OK, I admit that this post is not really about sex, but about gender identity and sexuality. But, while you’re here, have a look at some of the positives developments for the rights of sexual minorities in India in 2009. One major caveat: India has a very long way to go before the rights of sexual minorities are fully acknowledged and protected. The victories of 2009 will only make the smallest of dents in India’s large and growing population of people infected with HIV/AIDS and the mainstreaming of “alternative” sexual identities. Organizations such as the Naz Foundation will theoretically be able to work in vulnerable communities with less fear of police harassment, but it still does not come anywhere close to eliminating the stigma that these communities face on a daily basis. Thousands of gay men, lesbians and transgendered have to hide their identities from their family and community and these legal victories will do nothing to make their lives any less hidden.
Section 377 of the Indian Penal Code specified sodomy is illegal and is punishable by up to life in prison. It was adopted in 1860 by the British Indian government at the behest Lord Macaulay. Although some flavors of heterosexual contact was also forbidden, it was specifically written into the law to outlaw homosexuality. Although Article 377 has been rarely used, the fact that it has been on the books and has been used to harass HIV/AIDS educators as recently as 2006 is a violation of the human rights of those engaged in private, consensual conduct and of those engaged in educating communities about HIV/AIDS prevention.
On July 2, 2009, history was made when the Delhi High Court declared Section 377 in violation of Article 14 of the Indian Constitution. One of the paragraphs of the Delhi High Court ruling is worth quoting:
Where society can display inclusiveness and understanding, such persons can be assured of a life of dignity and non-discrimination. This was the ‘spirit behind the Resolution’ of which Nehru spoke so passionately. In our view, Indian Constitutional law does not permit the statutory criminal law to be held captive by the popular misconceptions of who the LGBTs are. It cannot be forgotten that discrimination is antithesis of equality and that it is the recognition of equality which will foster the dignity of every individual.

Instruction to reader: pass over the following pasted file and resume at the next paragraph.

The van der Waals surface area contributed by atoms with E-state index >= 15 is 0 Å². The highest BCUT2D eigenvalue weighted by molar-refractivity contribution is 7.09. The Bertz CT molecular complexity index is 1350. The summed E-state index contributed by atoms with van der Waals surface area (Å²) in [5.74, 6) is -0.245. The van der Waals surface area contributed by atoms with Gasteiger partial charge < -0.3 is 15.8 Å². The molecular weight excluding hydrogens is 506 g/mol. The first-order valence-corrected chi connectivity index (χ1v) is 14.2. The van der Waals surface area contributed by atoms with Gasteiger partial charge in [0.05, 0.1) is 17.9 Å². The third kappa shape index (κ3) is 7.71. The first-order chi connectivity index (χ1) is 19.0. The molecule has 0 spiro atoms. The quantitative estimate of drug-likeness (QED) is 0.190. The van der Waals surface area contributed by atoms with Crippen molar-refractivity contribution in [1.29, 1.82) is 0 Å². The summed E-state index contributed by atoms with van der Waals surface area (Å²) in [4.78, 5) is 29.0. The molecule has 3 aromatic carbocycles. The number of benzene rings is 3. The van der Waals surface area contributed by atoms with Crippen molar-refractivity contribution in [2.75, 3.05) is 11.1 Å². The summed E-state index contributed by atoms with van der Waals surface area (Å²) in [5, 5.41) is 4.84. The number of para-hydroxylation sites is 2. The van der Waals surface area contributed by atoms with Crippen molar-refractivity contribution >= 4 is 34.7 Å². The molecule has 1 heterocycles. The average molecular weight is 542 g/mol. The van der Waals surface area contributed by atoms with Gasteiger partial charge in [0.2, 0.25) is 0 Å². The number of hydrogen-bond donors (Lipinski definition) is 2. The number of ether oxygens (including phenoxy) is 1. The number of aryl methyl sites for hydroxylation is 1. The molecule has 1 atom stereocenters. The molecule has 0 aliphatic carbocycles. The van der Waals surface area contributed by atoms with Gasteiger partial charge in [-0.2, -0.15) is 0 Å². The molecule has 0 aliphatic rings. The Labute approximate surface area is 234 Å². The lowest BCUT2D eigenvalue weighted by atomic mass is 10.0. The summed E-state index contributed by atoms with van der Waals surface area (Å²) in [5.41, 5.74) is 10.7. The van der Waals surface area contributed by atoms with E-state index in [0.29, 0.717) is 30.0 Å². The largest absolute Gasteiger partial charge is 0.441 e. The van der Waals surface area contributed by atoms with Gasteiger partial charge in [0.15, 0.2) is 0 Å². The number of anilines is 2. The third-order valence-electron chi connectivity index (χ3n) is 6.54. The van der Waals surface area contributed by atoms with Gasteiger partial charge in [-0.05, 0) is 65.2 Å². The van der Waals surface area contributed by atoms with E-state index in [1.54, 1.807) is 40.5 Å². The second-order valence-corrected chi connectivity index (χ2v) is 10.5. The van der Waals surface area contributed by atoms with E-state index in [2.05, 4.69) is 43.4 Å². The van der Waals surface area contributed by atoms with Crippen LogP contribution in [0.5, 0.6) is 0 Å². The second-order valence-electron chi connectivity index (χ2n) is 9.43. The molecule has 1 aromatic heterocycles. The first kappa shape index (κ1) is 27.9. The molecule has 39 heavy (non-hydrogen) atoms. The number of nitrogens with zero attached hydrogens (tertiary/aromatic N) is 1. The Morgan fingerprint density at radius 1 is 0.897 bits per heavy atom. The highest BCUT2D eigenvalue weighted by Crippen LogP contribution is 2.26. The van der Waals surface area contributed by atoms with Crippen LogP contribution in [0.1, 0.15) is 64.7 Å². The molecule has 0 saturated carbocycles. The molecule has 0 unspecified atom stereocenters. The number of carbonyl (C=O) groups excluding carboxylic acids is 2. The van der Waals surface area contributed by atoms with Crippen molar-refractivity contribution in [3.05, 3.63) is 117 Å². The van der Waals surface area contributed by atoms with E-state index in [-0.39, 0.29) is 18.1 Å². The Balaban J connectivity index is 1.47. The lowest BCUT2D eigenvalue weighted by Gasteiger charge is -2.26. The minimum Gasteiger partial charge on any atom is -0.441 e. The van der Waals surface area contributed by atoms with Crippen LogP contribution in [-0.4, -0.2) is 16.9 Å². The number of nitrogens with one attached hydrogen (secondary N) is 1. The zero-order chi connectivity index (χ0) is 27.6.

The practical impact of this is potentially very positive. But, abolishing Section 377 is only the tip of the iceberg of the way in which gays and lesbians in India are treated by the government and more importantly by the community in which they reside. I also want to stress that although the Delhi High Court has ruled, the Supreme Court could still weigh in on the case. It is unlikely that the Supreme Court will do so, but it is always a possibility.
In another victory, the Central Election Commission, known as the CEC (there is no equivalent in the US– in India, the CEC is almost a separate branch of government) is now allowing hijras (a third gender) to register their gender as “other” on voter cards instead of having to use male or female. This step allows hijras to fully participate in the electoral process and demand other rights that have come slowly because of the legal ambiguities surrounding their lives. Some of these advances are no doubt due to their community’s successful attempts to become a political force in the states where they live.
At first glance, these changes in the law seem small and in a way they are. But, symbolically I think that they set in motion a process of educating Indians about identities that have been brutally marginalized or fetishized by the mainstream as they go through their own bit of sexual liberation. Given how far India has come since chucking the British Raj out of the country, I’m optimistic that 2010 and beyond will be ever better for all Indians, regardless of whether they are man, woman or other.
If you’re interested in more information about this, you can comment below. You can also check out a report that Human Rights Watch did on this very issue.